Saturday, June 28, 2008


Re: As groups lobby against tax-exempt bonds for sports facilities, is WFP hamstrung by ACORN's AY deal?



Bertha Lewis and her ACORN organization signed themselves out as responsible or credible community participants on May 17, 2005 when they signed the Memorandum of Understanding (“MOU”) with Bruce Ratner. That was early on in the whole Atlantic Yards saga and I am surprised that since then it hasn’t been routinely pointed out in all coverage of Ms. Lewis’s “support” for the project. “Staunch” support? Replace that adjective with “contractual” support. That contractual support was given away by Ms. Lewis and ACORN for virtually nothing. When Ms. Lewis speaks in favor of the project it means virtually nothing- it might as well be Bruce Ratner himself speaking.

Since May 17, 2005 Ms. Lewis and ACORN have not been free to criticize the project in any respect. No matter that Lewis/ACORN might have a criticism of the project, they must instead support the project. If they think the project is getting too much subsidy they must instead support the project no matter how bloated the proposed subsidy is. If they think that ACORN has better projects in its own pipeline that can make better use of substantial subsidies that are being diverted into Atlantic Yards, Lewis/ACORN have contractually precluded themselves from saying so. If they think the developer has prioritized his arena over "affordable" housing, they must remain silent and support the project. They must support the megaproject no matter what. And, since May 17, 2005, if Ms. Lewis or ACORN possess negative information about the project that none of the rest of us have or information about the project that would be valuable for the community, Ms. Lewis and ACORN must keep that information to themselves. They must not share it because the agreement that they signed contains a confidentiality provision to prevent such sharing. It looks like Ratner’s lawyers took pains to make that confidentially provision the singular most enforceable provision of the agreement drafting it so that a mute Ms. Lewis/ACORN is the only thing “specifically enforceable” under the MOU terms.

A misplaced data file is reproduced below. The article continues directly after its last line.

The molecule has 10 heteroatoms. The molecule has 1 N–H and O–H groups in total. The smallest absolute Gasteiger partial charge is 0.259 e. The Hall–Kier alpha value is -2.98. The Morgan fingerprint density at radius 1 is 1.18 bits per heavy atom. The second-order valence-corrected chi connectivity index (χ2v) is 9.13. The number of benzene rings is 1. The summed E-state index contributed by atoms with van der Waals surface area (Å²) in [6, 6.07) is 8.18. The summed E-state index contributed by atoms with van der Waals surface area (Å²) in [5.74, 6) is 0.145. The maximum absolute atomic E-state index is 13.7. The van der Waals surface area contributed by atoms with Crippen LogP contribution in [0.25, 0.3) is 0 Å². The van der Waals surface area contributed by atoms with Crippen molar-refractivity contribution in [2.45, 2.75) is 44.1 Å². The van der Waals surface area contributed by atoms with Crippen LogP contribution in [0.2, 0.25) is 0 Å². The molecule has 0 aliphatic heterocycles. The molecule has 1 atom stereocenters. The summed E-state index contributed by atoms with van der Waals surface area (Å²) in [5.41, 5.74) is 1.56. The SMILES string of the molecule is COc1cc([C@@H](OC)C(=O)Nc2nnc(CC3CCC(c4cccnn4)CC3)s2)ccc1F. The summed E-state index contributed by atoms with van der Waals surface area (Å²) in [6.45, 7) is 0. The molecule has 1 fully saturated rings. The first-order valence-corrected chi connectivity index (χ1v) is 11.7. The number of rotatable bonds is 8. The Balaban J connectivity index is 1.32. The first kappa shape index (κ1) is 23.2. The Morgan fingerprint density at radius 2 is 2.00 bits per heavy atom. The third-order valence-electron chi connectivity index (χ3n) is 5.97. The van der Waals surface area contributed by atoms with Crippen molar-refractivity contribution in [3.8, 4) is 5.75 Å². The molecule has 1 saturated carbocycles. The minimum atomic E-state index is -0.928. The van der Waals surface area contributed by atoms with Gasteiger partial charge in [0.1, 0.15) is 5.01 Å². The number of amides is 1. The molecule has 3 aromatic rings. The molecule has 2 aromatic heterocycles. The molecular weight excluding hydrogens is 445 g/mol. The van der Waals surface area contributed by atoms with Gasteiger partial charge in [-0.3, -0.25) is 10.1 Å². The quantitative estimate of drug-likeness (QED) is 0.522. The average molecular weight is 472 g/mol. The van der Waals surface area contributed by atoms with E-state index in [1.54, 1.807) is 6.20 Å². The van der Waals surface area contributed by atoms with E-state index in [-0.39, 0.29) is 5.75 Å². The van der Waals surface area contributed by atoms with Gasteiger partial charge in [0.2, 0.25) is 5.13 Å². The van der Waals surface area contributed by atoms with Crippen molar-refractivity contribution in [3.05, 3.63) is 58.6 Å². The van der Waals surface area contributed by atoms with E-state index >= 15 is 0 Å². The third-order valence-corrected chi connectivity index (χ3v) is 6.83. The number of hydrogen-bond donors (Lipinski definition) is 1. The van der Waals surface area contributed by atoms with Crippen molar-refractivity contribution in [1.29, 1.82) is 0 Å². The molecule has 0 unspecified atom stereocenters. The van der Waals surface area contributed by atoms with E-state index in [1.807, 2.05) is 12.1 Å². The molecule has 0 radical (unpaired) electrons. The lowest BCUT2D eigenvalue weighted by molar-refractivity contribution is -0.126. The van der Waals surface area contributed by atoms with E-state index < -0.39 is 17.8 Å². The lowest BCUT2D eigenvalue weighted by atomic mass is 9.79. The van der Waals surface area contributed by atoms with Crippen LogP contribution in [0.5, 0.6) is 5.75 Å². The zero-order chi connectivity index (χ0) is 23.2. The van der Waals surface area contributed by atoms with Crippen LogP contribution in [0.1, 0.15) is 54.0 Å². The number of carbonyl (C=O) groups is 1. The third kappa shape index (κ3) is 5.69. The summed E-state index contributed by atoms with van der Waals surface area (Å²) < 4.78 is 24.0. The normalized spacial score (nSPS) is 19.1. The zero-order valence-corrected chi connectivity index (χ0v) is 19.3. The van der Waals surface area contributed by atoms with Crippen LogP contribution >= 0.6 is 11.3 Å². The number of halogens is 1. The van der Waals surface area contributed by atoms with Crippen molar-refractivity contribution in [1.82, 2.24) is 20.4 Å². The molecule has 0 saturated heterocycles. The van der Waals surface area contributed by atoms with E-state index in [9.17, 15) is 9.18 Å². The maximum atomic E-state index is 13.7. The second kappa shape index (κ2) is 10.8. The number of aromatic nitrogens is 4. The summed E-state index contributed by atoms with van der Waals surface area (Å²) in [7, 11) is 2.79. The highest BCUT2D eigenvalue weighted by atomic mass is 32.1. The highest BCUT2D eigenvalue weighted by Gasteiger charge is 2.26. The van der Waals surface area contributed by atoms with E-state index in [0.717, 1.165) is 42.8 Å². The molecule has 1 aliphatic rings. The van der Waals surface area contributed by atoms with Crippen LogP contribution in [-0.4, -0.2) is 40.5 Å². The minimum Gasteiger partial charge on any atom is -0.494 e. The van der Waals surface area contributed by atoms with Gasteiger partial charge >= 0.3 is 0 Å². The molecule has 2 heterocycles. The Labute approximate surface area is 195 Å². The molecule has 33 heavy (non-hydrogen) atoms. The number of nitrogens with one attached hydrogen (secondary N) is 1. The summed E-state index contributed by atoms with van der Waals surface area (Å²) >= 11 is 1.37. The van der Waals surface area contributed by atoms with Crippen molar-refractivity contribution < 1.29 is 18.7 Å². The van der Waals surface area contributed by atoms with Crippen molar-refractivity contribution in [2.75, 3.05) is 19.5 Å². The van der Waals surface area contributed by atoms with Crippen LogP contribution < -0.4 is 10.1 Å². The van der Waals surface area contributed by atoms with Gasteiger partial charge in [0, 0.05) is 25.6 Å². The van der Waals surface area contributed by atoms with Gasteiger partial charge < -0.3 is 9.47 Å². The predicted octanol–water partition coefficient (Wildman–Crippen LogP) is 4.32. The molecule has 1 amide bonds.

And yet, how often Ms. Lewis’ lack of freedom goes by without mention. When Ms. Lewis speaks and her remarks are reported upon there is the inference of an informed individual who would be forthcoming with information beneficial to the community and who should be ready to offer a balanced perspective in assessing all the multiplistic evolving issues and iterations of this megadevelopment we have seen since May 17, 2005. Maybe we infer that she could likewise be of service in interpreting the community input, expert reviews and technical data with respect to the project (nearly all which is of value- environmental analysis- superior better leveraged alternatives including Extel’s- has only been available since May 17, 2005). But no one mentions that Ms. Lewis and ACORN when they speak and interact with us are contractually precluded from being an aid to the community as they might be inferred to be. They cannot criticize the project. They must obey Ratner’s dictates and hew to his contractually imposed secrecy. Ratner issues bullying threats to the community saying that the neighborhood scorched by his unnecessary demolitions (buildings like the Ward Bakery) will have decades of parking lots unless the public opens its checkbook for more and more subsidy demands- - And when he demands subsidy, how much might that subsidy be?- - Is there a ceiling to it?- - Do Lewis and ACORN know?- - If they do, they are precluded from telling us. They are contractually obligated to support all of this whether it is reasonable or not.